Digital engineering has been evolving over the years. What started with digitising paper reports and optimising operations using software, networking and software-as-a-service, has grown to become a full-fledged new-age digital economy. While business leaders had been investing progressively in new technologies even before 2020, it cannot be denied that the global pandemic accelerated the trend of such investments in an unprecedented way.
That said, if enterprise leaders do not see their digitisation efforts leading to measurable business advantages, something is amiss, and they have not truly transformed. Successful deployment of technologies should typically support creating a digital culture that enables an organization to not just withstand changes but also to metamorphose them into constructive, strategic possibilities. And we will see more of this in the coming two years or so.
These technologies are usually interconnected and, to some extent, interdependent. And to know how they build a paradigm shift for a company, it is vital to understand digitalization’s significance, drivers, and impact.
Why power businesses digitally?
Beyond infrastructure modernisation and an increase in operational efficiencies, building a digital engineering-driven culture involves fostering a mindset of innovation, competitiveness and better stakeholder experience. Leading organisations prioritise investments in the technologies that allow them to –
- Identify growth opportunities in new markets
- Understand changing customer behaviors and preferences
- Improve employee performance and productivity
- Enhance the quality and utility of their products and services
- Keep meeting new benchmarks in industry practices and compliance
- Expedite time to market
- Derive actionable insights for continuous business improvements
Over the next couple of years, we expect CXOs to break through structural and human behavioural barriers and teams working at different levels across business functions communicate fluently about shared needs, address new risks, avoid redundant investments, and optimise their processes at scale.
As digital transformation will become a part of work culture, it will become easier to combine technologies in ways that offer more value than the sum total of their siloed functions. Eventually, this will bring new capabilities for the organization to evolve into the future.
Drivers of digital transformation
We expect that in the next couple of years, the focus will be on developing digital strategies linked to technical realities and workforce implications. In this context, the top drivers of digital transformation can be categorized into:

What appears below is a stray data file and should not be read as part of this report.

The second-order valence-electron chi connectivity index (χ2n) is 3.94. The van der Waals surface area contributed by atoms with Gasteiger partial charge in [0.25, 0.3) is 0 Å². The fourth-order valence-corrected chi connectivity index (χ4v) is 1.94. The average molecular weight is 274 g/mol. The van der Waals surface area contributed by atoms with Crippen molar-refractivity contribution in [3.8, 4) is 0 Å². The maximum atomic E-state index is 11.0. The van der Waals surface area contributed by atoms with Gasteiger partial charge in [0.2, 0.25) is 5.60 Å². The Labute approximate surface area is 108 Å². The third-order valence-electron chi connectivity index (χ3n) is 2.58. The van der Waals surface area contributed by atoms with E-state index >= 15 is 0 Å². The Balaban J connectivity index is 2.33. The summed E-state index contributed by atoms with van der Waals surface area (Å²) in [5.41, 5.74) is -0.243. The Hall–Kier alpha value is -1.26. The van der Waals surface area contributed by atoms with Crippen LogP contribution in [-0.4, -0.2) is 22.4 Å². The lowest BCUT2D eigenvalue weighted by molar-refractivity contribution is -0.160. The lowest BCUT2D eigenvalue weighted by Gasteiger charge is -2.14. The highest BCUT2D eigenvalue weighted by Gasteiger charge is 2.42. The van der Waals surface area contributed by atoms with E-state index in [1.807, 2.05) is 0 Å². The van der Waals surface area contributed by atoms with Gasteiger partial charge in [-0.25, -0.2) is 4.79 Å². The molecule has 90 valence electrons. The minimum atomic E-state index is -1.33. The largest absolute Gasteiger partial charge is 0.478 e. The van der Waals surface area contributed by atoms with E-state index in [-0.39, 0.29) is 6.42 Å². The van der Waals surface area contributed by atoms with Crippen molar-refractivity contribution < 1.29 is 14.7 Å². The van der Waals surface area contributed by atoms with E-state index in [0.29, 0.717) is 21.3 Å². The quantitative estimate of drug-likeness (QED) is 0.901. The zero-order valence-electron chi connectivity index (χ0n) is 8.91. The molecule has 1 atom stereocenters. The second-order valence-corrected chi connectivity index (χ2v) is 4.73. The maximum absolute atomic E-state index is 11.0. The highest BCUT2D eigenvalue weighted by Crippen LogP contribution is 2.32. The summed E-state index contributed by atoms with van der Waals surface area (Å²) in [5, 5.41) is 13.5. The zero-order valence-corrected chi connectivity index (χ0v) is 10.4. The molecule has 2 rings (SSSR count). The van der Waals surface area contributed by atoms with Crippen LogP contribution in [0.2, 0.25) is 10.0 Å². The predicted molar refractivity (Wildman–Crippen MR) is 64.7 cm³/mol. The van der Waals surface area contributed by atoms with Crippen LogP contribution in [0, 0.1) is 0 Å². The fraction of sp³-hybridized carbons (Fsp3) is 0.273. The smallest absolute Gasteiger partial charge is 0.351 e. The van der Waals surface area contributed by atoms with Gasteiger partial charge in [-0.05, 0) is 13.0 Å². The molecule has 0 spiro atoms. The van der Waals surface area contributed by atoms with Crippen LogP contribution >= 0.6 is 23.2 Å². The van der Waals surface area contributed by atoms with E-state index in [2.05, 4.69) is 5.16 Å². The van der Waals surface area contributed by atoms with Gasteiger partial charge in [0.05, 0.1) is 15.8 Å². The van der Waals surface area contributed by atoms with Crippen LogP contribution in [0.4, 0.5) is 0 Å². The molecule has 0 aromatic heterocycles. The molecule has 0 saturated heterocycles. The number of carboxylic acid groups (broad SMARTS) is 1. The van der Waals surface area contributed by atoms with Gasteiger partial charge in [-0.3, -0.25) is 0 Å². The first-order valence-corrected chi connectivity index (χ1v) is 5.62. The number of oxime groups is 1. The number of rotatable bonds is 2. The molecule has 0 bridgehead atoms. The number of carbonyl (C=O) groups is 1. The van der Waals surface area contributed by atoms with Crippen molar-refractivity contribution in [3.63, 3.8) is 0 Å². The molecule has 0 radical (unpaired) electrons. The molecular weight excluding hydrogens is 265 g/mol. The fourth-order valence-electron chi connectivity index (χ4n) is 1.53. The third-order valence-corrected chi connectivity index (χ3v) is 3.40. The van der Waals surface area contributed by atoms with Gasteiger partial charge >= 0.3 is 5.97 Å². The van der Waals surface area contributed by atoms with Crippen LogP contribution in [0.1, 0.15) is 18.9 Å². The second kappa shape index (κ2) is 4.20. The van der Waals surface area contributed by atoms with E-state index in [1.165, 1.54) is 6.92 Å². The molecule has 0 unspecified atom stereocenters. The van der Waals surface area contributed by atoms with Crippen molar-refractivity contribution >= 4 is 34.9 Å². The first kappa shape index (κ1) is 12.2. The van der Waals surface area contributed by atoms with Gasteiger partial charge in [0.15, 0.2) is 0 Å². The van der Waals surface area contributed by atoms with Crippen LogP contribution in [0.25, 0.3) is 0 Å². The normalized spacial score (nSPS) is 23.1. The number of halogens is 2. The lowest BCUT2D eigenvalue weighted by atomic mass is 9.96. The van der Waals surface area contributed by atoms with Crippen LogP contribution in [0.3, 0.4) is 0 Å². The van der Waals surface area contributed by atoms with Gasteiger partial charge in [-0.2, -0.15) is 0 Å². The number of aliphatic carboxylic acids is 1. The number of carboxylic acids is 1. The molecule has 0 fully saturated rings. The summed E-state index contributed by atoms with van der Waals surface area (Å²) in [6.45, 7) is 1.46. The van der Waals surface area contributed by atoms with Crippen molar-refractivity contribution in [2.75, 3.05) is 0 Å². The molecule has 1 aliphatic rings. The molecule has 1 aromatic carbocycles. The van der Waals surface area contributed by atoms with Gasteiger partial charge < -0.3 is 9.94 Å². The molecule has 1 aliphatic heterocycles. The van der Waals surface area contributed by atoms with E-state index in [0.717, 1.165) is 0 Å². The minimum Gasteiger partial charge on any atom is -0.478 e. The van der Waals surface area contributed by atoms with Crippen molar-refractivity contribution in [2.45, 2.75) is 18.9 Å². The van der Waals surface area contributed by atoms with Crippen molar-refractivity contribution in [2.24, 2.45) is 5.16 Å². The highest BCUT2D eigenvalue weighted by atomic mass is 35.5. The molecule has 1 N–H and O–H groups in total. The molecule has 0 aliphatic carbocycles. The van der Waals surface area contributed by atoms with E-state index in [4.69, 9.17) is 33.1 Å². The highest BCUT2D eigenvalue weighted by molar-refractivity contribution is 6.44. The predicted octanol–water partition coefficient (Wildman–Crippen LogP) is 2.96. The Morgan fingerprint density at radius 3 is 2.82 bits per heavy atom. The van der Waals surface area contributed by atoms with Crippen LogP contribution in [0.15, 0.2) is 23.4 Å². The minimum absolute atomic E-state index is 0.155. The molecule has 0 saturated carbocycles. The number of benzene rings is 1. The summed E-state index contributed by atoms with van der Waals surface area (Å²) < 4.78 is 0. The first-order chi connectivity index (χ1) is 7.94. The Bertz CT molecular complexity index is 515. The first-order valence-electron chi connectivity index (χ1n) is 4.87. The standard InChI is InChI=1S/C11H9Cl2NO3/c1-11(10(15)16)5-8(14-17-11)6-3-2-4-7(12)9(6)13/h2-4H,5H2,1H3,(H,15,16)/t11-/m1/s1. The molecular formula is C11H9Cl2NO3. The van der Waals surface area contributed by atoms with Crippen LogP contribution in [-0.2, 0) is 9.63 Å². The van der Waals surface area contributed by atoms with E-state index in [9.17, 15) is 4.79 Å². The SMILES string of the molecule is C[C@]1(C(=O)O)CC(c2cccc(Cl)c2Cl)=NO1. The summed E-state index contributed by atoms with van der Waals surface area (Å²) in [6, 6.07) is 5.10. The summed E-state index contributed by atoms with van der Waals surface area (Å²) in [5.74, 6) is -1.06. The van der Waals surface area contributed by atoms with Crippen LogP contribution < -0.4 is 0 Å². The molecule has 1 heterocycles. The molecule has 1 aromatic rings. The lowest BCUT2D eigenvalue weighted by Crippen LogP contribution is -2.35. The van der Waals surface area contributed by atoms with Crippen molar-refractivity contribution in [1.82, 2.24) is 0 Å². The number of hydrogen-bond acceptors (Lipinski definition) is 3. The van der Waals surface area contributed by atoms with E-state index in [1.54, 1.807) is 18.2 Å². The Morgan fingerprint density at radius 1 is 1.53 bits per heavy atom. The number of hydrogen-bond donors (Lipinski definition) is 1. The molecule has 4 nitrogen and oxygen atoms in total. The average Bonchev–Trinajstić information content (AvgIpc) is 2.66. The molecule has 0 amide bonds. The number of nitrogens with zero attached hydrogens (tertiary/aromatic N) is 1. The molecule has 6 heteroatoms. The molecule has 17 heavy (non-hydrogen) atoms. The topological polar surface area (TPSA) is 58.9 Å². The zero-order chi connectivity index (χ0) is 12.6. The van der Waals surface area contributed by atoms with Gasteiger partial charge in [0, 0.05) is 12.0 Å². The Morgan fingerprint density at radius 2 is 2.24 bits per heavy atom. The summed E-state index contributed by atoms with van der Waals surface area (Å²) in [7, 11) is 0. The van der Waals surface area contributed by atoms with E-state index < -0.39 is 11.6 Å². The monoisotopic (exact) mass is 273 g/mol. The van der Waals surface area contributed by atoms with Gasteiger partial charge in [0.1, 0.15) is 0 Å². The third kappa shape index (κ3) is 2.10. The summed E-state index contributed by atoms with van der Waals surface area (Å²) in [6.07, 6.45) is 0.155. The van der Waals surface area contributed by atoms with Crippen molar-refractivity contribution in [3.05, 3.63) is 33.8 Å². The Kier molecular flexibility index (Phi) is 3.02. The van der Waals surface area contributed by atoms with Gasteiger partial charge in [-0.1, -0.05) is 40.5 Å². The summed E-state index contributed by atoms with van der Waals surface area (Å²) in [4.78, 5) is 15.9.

Experiences – Frequent interactions with customers, employees, and other stakeholders within the business ecosystem will make it easier to choose technologies best suited to meet digitisation goals.
Insights – Data analytics and evaluation of existing operating models will help design relevant business strategies for tech deployment.
Connectivity – It will become critical to maintain links between business platforms, experiences, and insights, while also networking with other organizations and forums to drive strategic digital transformation.
Integrity – The continual efforts to build a digital culture will be supplemented by measures for more robust cybersecurity, business continuity, resilience and ethical use of tech across all internal and customer-facing business processes and systems.
Based on such drivers, we will see increased adoption of tools that can simplify operations, reduce costs, improve speed-to-market, and, most importantly, build better customer experiences. Disruptive technologies that are actively helping organizations meet such goals while also staying future-ready include cloud, AI-ML, IoT, robotic process automation, digital twin, AR-VR, smart wearables, edge computing and quantum computing, among others.
Possibilities with digital transformation and what’s next
No company would want to wait for another predicament like the 2020 chaos to plan for its survival and growth. And even though some have forgotten the lessons learned during the pandemic, none can deny that the digital leaders were able to navigate through the crisis better than the laggards. Amidst an environment endangered by geopolitical and economic events such as the Russia-Ukraine war, impending recession in North America and growing cyber threats, companies need to buttress their digital transformation efforts today. Even though it is challenging to make accurate predictions and the future remains uncertain, organizations that have been making sincere efforts for progress in their growth journey should build their power to shift, adjust and react to changes with greater agility. And that is why they need to nurture their digital engineering practices.
–By Anji Reddy Maram, Founder and CEO, CriticalRiver Technologies